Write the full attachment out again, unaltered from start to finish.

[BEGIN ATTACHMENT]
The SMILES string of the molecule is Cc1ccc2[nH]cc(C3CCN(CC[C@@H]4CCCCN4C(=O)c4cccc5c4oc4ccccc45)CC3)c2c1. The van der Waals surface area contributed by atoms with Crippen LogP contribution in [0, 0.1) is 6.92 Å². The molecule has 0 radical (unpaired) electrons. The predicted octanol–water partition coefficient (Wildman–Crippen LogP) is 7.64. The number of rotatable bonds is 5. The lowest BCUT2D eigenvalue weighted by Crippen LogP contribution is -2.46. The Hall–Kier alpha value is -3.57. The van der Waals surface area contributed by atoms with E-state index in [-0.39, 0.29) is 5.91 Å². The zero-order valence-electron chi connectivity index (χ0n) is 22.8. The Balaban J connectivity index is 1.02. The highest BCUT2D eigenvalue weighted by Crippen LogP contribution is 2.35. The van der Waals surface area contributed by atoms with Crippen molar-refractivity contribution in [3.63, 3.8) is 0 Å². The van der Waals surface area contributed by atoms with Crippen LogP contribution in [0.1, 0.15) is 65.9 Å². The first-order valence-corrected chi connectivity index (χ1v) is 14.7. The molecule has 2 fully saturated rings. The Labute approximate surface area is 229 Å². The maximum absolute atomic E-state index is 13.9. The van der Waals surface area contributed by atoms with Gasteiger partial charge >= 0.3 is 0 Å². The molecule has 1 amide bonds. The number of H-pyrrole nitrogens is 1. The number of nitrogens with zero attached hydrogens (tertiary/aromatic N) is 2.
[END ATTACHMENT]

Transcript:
The SMILES string of the molecule is Cc1ccc2[nH]cc(C3CCN(CC[C@@H]4CCCCN4C(=O)c4cccc5c4oc4ccccc45)CC3)c2c1. The van der Waals surface area contributed by atoms with Crippen LogP contribution in [0, 0.1) is 6.92 Å². The molecule has 0 radical (unpaired) electrons. The predicted octanol–water partition coefficient (Wildman–Crippen LogP) is 7.64. The number of rotatable bonds is 5. The lowest BCUT2D eigenvalue weighted by Crippen LogP contribution is -2.46. The Hall–Kier alpha value is -3.57. The van der Waals surface area contributed by atoms with E-state index in [-0.39, 0.29) is 5.91 Å². The zero-order valence-electron chi connectivity index (χ0n) is 22.8. The Balaban J connectivity index is 1.02. The highest BCUT2D eigenvalue weighted by Crippen LogP contribution is 2.35. The van der Waals surface area contributed by atoms with Crippen molar-refractivity contribution in [3.63, 3.8) is 0 Å². The van der Waals surface area contributed by atoms with Crippen LogP contribution in [0.1, 0.15) is 65.9 Å². The first-order valence-corrected chi connectivity index (χ1v) is 14.7. The molecule has 2 fully saturated rings. The Labute approximate surface area is 229 Å². The maximum absolute atomic E-state index is 13.9. The van der Waals surface area contributed by atoms with Gasteiger partial charge >= 0.3 is 0 Å². The molecule has 1 amide bonds. The number of H-pyrrole nitrogens is 1. The number of nitrogens with zero attached hydrogens (tertiary/aromatic N) is 2.